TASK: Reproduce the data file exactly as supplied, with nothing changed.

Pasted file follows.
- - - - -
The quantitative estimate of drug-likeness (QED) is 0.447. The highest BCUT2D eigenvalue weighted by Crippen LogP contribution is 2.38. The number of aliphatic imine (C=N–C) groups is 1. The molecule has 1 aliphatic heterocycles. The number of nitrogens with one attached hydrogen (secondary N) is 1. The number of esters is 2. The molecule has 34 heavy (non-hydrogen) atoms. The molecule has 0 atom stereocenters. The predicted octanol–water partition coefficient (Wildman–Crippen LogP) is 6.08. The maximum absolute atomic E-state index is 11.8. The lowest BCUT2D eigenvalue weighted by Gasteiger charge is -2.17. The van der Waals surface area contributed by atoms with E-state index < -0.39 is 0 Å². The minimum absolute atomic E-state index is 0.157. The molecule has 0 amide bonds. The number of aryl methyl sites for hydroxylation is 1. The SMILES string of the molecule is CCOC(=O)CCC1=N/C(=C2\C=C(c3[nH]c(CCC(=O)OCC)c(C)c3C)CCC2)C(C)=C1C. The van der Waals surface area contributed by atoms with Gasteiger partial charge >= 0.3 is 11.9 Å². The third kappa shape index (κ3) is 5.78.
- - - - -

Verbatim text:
The quantitative estimate of drug-likeness (QED) is 0.447. The highest BCUT2D eigenvalue weighted by Crippen LogP contribution is 2.38. The number of aliphatic imine (C=N–C) groups is 1. The molecule has 1 aliphatic heterocycles. The number of nitrogens with one attached hydrogen (secondary N) is 1. The number of esters is 2. The molecule has 34 heavy (non-hydrogen) atoms. The molecule has 0 atom stereocenters. The predicted octanol–water partition coefficient (Wildman–Crippen LogP) is 6.08. The maximum absolute atomic E-state index is 11.8. The lowest BCUT2D eigenvalue weighted by Gasteiger charge is -2.17. The van der Waals surface area contributed by atoms with E-state index < -0.39 is 0 Å². The minimum absolute atomic E-state index is 0.157. The molecule has 0 amide bonds. The number of aryl methyl sites for hydroxylation is 1. The SMILES string of the molecule is CCOC(=O)CCC1=N/C(=C2\C=C(c3[nH]c(CCC(=O)OCC)c(C)c3C)CCC2)C(C)=C1C. The van der Waals surface area contributed by atoms with Gasteiger partial charge >= 0.3 is 11.9 Å². The third kappa shape index (κ3) is 5.78.